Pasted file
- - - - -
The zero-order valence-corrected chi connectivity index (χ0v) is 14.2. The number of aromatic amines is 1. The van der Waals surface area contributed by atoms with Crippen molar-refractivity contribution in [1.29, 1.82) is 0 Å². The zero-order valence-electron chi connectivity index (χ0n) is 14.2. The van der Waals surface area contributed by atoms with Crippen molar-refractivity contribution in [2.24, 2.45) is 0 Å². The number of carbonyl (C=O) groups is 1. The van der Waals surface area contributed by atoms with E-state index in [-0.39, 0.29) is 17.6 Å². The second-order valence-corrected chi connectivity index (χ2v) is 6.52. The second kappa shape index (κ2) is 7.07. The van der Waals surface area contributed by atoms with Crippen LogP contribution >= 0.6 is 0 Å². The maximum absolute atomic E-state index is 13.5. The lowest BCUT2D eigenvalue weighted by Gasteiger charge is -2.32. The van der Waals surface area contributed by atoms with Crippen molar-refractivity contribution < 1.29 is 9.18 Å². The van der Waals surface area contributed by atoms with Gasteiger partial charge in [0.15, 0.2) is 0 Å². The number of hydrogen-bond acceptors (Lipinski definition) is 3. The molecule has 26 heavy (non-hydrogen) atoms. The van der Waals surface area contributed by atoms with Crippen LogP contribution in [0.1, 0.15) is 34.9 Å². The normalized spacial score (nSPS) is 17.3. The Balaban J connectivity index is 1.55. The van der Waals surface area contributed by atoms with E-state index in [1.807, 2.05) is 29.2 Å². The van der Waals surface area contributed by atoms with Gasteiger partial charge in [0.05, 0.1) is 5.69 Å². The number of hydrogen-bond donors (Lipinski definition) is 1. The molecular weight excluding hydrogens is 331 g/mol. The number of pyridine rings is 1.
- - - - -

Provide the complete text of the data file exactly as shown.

The zero-order valence-corrected chi connectivity index (χ0v) is 14.2. The number of aromatic amines is 1. The van der Waals surface area contributed by atoms with Crippen molar-refractivity contribution in [1.29, 1.82) is 0 Å². The zero-order valence-electron chi connectivity index (χ0n) is 14.2. The van der Waals surface area contributed by atoms with Crippen molar-refractivity contribution in [2.24, 2.45) is 0 Å². The number of carbonyl (C=O) groups is 1. The van der Waals surface area contributed by atoms with E-state index in [-0.39, 0.29) is 17.6 Å². The second-order valence-corrected chi connectivity index (χ2v) is 6.52. The second kappa shape index (κ2) is 7.07. The van der Waals surface area contributed by atoms with Crippen LogP contribution >= 0.6 is 0 Å². The maximum absolute atomic E-state index is 13.5. The lowest BCUT2D eigenvalue weighted by Gasteiger charge is -2.32. The van der Waals surface area contributed by atoms with Crippen molar-refractivity contribution < 1.29 is 9.18 Å². The van der Waals surface area contributed by atoms with Gasteiger partial charge in [0.15, 0.2) is 0 Å². The number of hydrogen-bond acceptors (Lipinski definition) is 3. The molecule has 26 heavy (non-hydrogen) atoms. The van der Waals surface area contributed by atoms with Crippen LogP contribution in [0.1, 0.15) is 34.9 Å². The normalized spacial score (nSPS) is 17.3. The Balaban J connectivity index is 1.55. The van der Waals surface area contributed by atoms with E-state index in [1.807, 2.05) is 29.2 Å². The van der Waals surface area contributed by atoms with Gasteiger partial charge in [0.05, 0.1) is 5.69 Å². The number of hydrogen-bond donors (Lipinski definition) is 1. The molecular weight excluding hydrogens is 331 g/mol. The number of pyridine rings is 1.